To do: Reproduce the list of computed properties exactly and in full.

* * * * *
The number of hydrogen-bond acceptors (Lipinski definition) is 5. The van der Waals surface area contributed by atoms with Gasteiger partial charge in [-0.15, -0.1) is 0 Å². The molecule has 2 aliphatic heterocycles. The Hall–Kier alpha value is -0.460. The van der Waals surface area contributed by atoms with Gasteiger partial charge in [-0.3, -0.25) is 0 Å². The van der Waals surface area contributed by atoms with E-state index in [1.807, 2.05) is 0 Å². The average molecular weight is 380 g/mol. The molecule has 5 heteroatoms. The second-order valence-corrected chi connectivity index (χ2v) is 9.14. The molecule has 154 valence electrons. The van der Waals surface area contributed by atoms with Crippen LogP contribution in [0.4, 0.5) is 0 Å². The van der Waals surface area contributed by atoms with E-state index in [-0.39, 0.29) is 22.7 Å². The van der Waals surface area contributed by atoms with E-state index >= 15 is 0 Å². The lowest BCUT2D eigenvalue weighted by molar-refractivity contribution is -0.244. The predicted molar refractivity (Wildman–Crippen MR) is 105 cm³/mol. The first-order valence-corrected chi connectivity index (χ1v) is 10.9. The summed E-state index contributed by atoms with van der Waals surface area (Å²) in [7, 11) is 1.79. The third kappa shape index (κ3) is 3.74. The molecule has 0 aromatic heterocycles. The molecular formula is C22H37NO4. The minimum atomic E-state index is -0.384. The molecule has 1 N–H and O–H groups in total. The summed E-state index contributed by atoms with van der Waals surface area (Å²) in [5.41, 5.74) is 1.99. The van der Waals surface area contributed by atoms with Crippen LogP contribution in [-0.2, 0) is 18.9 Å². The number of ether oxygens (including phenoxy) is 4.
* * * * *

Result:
The number of hydrogen-bond acceptors (Lipinski definition) is 5. The van der Waals surface area contributed by atoms with Gasteiger partial charge in [-0.15, -0.1) is 0 Å². The molecule has 2 aliphatic heterocycles. The Hall–Kier alpha value is -0.460. The van der Waals surface area contributed by atoms with Gasteiger partial charge in [-0.3, -0.25) is 0 Å². The van der Waals surface area contributed by atoms with E-state index in [1.807, 2.05) is 0 Å². The average molecular weight is 380 g/mol. The molecule has 5 heteroatoms. The second-order valence-corrected chi connectivity index (χ2v) is 9.14. The molecule has 154 valence electrons. The van der Waals surface area contributed by atoms with Crippen LogP contribution in [0.4, 0.5) is 0 Å². The van der Waals surface area contributed by atoms with E-state index in [-0.39, 0.29) is 22.7 Å². The van der Waals surface area contributed by atoms with E-state index >= 15 is 0 Å². The lowest BCUT2D eigenvalue weighted by molar-refractivity contribution is -0.244. The predicted molar refractivity (Wildman–Crippen MR) is 105 cm³/mol. The first-order valence-corrected chi connectivity index (χ1v) is 10.9. The summed E-state index contributed by atoms with van der Waals surface area (Å²) in [7, 11) is 1.79. The third kappa shape index (κ3) is 3.74. The molecule has 0 aromatic heterocycles. The molecular formula is C22H37NO4. The minimum atomic E-state index is -0.384. The molecule has 1 N–H and O–H groups in total. The summed E-state index contributed by atoms with van der Waals surface area (Å²) in [5.41, 5.74) is 1.99. The van der Waals surface area contributed by atoms with Crippen LogP contribution in [-0.2, 0) is 18.9 Å². The number of ether oxygens (including phenoxy) is 4.